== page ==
Monday, October 3, 2011

Does Disney Really Understand Children?

It looks pretty happy-go-lucky, doesn't it?
Last year I was very excited to take my children to see Disney's movie "Tangled". My son and daughter were almost 4 and it was to be their first time seeing a movie in the movie theater. Five minutes into it, my son was running for the door. Yes, it's true, at the time they didn't watch much television, but now that they're a bit older, they do watch a small variety of shows. However, nothing they watch would prepare me for my stupid decision to take them to see the re-release of Disney's "The Lion King" this weekend.

The original movie came out in 1994, which I tell you to help you understand why I had no recollection of how dark and disturbing this movie is. Yeah, yeah, Circle of Life and Hakuna Matata not withstanding, this movie is about a conniving uncle who successfully plots to kill a child's father, makes the child think it's his fault and then takes over the father's kingdom. My 4 1/2-year olds are not ready for Shakespeare.

This isn't a review of "The Lion King" (which for some assine reason was re-released in 3-D), but rather a repeated reminder that there is so much so-called entertainment that is not appropriate for the children it is marketed to. Technically, a G rating means "all ages". There were kids younger than mine in the theater yesterday; there was also a lot of hysterical crying and parents carrying their kids out as Simba frantically ran from a charging herd of wildebeests. 

The subtleties of characters' behaviors are lost
on Disney's youngest viewers. But it doesn't mean the
negative emotions don't get felt. 
When "Tangled" was out, my friends and I discussed the problem of trying to explain to children the issue of characters who are not wholly "good" and not wholly "bad". Children tend to see the world in those black and white ways. The notion that someone could be your mother (as Mother Gothel was pretending to be to Rapunzel) and be saying nice words but also be mean and conniving toward her daughter is beyond a 4-year old's comprehension. And should I have to explain that this is the way some adults behave?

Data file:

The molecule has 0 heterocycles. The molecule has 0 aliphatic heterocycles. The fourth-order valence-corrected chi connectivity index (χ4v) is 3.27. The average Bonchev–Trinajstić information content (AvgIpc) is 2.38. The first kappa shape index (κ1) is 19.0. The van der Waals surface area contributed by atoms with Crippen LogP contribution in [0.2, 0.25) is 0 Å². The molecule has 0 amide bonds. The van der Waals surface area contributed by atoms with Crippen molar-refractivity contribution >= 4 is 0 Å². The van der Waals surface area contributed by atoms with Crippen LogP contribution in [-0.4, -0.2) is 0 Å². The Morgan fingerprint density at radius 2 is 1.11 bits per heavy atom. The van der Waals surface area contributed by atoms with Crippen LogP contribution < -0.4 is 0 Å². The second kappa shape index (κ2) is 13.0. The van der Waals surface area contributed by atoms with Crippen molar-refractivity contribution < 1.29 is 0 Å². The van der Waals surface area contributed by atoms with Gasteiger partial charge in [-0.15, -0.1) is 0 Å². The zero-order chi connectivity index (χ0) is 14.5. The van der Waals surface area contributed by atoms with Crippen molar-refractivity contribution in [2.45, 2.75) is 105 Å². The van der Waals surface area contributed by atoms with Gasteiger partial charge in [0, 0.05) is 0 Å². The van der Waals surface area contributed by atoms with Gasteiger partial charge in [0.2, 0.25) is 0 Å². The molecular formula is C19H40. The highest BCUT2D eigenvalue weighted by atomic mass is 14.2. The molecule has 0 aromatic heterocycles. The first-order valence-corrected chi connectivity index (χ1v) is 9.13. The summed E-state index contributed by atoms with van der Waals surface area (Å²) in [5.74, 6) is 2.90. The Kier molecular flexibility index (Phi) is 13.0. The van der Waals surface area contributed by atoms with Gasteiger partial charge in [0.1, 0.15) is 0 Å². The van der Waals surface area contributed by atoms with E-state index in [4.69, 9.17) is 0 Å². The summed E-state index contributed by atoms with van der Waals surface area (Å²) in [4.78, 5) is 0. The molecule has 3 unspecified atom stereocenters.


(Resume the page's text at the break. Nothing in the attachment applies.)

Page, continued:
In "The Lion King", Simba's uncle, Scar, is all sneering sarcasm (totally lost on children and completely confusing) and ominous snarls. Children can pick up on the tone and the look of a scene, they know something bad is happening, but they are completely baffled by it. If a child can't understand the feelings they are having, how can we expect them to process them? It is not surprising to me that children act out behavior they witness in movies. I know this movie is 17 years old, but it saddens me to realize that parents (me included) still go in droves to films without having a real understanding of what their children are about to see. 

I'm not quite sure why I ignored my own advice to check out some parent reviews before seeing this movie. I, once again, got caught up in my own excitement about sharing something special with my children without fully researching it. But why should I have to do that every time I want to watch a movie with them? The MPAA defines a G rating thusly: 
"A G-rated motion picture contains nothing in theme, language, nudity, sex, violence or other matters that, in the view of the Rating Board, would offend parents whose younger children view the motion picture. The G rating is not a "certificate of approval," nor does it signify a "children’s" motion picture. Some snippets of language may go beyond polite conversation but they are common everyday expressions. No stronger words are present in G-rated motion pictures. Depictions of violence are minimal. No nudity, sex scenes or drug use are present in the motion picture."
Common Sense Media is a fantastic source for
detailed movie reviews that focus on subjects
parents want to know most.
I can't be the only one who is surprised by the notion that this movie would be considered not to have themes that "would offend parents whose younger children view the motion picture" and that the "depictions of violence are minimal". Am I crazy? I'm sure the term "offends" is intended to encompass cursing or sexuality, but personally I am offended that my children were scared out of their minds!

If you look at the parent reviews on Common Sense Media you may be struck by the fact that every adult who reviewed it said that it's way too scary and/or inappropriate for children. Why is that information not made more obvious to the movie-going public who shelled out almost 12 million dollars in the last few days to see this movie? 
"Hakuna Matata! What a wonderful phrase
Hakuna Matata! Ain't no passing craze
It means no worries for the rest of your days"
I don't know about you, but my children had a few worries after seeing "The Lion King". And I know it's not just this particular film but many of the ones marketed toward children. What are your thoughts about movies for children these days? Are they better today than they used to be? Are your children affected by the violence, bullying, and negative behavior? Leave a comment below, I'd love to know your thoughts!

Thanks for reading!
The Twin Coach
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